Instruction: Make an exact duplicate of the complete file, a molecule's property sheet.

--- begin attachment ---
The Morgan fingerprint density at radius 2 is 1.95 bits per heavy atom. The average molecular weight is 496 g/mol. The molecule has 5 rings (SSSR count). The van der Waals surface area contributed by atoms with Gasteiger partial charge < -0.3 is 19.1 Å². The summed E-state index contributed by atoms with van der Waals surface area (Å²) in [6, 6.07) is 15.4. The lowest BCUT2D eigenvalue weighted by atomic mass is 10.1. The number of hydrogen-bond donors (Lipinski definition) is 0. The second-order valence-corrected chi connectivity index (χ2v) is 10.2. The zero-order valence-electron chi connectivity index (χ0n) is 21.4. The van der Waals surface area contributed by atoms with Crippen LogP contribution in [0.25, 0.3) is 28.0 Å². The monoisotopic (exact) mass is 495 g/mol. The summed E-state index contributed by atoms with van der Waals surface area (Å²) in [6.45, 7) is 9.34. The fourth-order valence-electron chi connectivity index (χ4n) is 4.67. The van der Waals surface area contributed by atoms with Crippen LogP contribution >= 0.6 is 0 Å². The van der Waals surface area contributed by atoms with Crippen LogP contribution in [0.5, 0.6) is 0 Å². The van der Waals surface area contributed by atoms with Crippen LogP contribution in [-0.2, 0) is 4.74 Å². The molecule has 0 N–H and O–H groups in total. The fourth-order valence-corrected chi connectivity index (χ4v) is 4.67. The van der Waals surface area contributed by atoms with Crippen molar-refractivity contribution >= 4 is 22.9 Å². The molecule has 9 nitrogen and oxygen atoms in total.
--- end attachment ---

The Morgan fingerprint density at radius 2 is 1.95 bits per heavy atom. The average molecular weight is 496 g/mol. The molecule has 5 rings (SSSR count). The van der Waals surface area contributed by atoms with Gasteiger partial charge < -0.3 is 19.1 Å². The summed E-state index contributed by atoms with van der Waals surface area (Å²) in [6, 6.07) is 15.4. The lowest BCUT2D eigenvalue weighted by atomic mass is 10.1. The number of hydrogen-bond donors (Lipinski definition) is 0. The second-order valence-corrected chi connectivity index (χ2v) is 10.2. The zero-order valence-electron chi connectivity index (χ0n) is 21.4. The van der Waals surface area contributed by atoms with Crippen LogP contribution in [0.25, 0.3) is 28.0 Å². The monoisotopic (exact) mass is 495 g/mol. The summed E-state index contributed by atoms with van der Waals surface area (Å²) in [6.45, 7) is 9.34. The fourth-order valence-electron chi connectivity index (χ4n) is 4.67. The van der Waals surface area contributed by atoms with Crippen LogP contribution >= 0.6 is 0 Å². The van der Waals surface area contributed by atoms with Crippen LogP contribution in [0.5, 0.6) is 0 Å². The van der Waals surface area contributed by atoms with Crippen LogP contribution in [-0.2, 0) is 4.74 Å². The molecule has 0 N–H and O–H groups in total. The fourth-order valence-corrected chi connectivity index (χ4v) is 4.67. The van der Waals surface area contributed by atoms with Crippen molar-refractivity contribution >= 4 is 22.9 Å². The molecule has 9 nitrogen and oxygen atoms in total.